When you think of working “like a dog,” you’re probably picturing yourself burning the midnight oil behind a computer, finishing one last project for your boss. But what about working dogs? On National Work Like a Dog Day, we would like to spotlight three of the many ways dogs work to put people at ease.
It is a common misconception that “service dog” is a catch-all term for dogs who help people with disabilities, including visually impaired or hard of hearing individuals. In actuality, guide dogs help the visually impaired and hearing dogs help the hard of hearing. (More about them in a moment.) Service dogs can help those with physical disabilities, autism, seizures, diabetes, mental illnesses, and a multitude of other illnesses. Depending on the needs of the patient, service dogs can be trained to do physical tasks such as flipping light switches on or off or opening and closing doors, or emotion-related tasks such as whining or barking when the patient starts to have a panic attack or bipolar manic episode.
Guide and hearing dogs are very similar in that they are trained to take account of their surroundings as well as their handler’s commands, and they have to make the judgment call to stay safe at all costs even if their handler is commanding otherwise. Hearing dogs nudge their owners when alarms go off–“alarms” here meaning fire and other hazard alarms but also oven timers, the doorbell, or a phone ringing–and lead them to the source of the noise, while guide dogs are directed where to go by their handlers, stopping at crosswalks and steps/curbs. While service and hearing dogs can be almost any breed and can be adopted from shelters, guide dogs are almost always Labrador and Golden Retrievers and German Shepherd dogs, bred for the job and rigorously trained before being placed with their handler.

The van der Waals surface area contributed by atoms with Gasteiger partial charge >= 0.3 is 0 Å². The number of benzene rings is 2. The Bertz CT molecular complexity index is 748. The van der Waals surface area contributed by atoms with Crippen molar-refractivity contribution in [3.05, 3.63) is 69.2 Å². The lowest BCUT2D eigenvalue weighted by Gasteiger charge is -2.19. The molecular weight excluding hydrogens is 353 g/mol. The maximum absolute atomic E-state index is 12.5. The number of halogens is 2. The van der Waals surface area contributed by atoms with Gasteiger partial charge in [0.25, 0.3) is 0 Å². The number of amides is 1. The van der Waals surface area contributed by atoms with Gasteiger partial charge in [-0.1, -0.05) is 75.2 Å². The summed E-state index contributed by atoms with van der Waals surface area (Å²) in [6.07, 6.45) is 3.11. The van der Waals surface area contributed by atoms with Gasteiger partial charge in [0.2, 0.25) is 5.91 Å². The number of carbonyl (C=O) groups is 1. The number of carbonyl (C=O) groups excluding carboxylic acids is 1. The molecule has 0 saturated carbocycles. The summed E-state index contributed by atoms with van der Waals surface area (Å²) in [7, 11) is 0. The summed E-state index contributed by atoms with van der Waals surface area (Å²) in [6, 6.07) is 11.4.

Therapy dogs can be any breed and have to be highly trained, but not necessarily trained-from-puppy-age like guide/hearing and service dogs. What separates them from service and guide/hearing dogs is public access. You can find therapy dogs in schools, hospitals, courtrooms, libraries, and other places, granted they have the express permission of the facilitators, but you will not find them in public with their handlers in the grocery store, for instance, or a restaurant, or other privately-owned places where the owners have said “no pets allowed (save for service animals).” Though it’s an emerging trend for owners to train their pet dogs to be therapy dogs, therapy dogs should be considered to be working dogs, as the jobs are physically and emotionally taxing for both dog and owner.
Some common working dog etiquette: if you see a working dog with its handler, do not pet it. A therapy dog will approach you or its handler will encourage you to come pet it, but service and guide/hearing dogs need to focus. Some handlers will let you pet their dog if you ask their permission, but never reach out and pet a working dog, or offer it treats, toys, or other distractions. If you are a business owner, assume all service or hearing/guide dogs are ‘at work’ and do not ask for identification or confirmation that the dog is a service dog (this is not only proper etiquette, but the law). This helps service dogs help their handlers!